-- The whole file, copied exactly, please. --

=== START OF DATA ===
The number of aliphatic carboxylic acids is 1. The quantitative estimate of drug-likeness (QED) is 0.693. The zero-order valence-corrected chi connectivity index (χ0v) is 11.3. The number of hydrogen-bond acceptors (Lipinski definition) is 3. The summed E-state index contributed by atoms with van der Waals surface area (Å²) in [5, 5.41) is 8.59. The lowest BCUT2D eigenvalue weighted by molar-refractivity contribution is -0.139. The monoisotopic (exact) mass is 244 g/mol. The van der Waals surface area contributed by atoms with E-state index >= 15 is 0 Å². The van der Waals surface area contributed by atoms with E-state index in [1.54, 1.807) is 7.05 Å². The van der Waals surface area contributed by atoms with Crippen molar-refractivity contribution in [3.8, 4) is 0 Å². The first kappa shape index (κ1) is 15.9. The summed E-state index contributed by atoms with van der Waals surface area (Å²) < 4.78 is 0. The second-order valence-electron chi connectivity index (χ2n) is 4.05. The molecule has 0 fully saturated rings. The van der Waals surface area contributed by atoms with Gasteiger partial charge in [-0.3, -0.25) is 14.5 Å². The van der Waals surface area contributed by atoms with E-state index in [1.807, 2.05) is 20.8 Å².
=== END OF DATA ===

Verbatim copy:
The number of aliphatic carboxylic acids is 1. The quantitative estimate of drug-likeness (QED) is 0.693. The zero-order valence-corrected chi connectivity index (χ0v) is 11.3. The number of hydrogen-bond acceptors (Lipinski definition) is 3. The summed E-state index contributed by atoms with van der Waals surface area (Å²) in [5, 5.41) is 8.59. The lowest BCUT2D eigenvalue weighted by molar-refractivity contribution is -0.139. The monoisotopic (exact) mass is 244 g/mol. The van der Waals surface area contributed by atoms with E-state index >= 15 is 0 Å². The van der Waals surface area contributed by atoms with E-state index in [1.54, 1.807) is 7.05 Å². The van der Waals surface area contributed by atoms with Crippen molar-refractivity contribution in [3.8, 4) is 0 Å². The first kappa shape index (κ1) is 15.9. The summed E-state index contributed by atoms with van der Waals surface area (Å²) < 4.78 is 0. The second-order valence-electron chi connectivity index (χ2n) is 4.05. The molecule has 0 fully saturated rings. The van der Waals surface area contributed by atoms with Gasteiger partial charge in [-0.3, -0.25) is 14.5 Å². The van der Waals surface area contributed by atoms with E-state index in [1.807, 2.05) is 20.8 Å².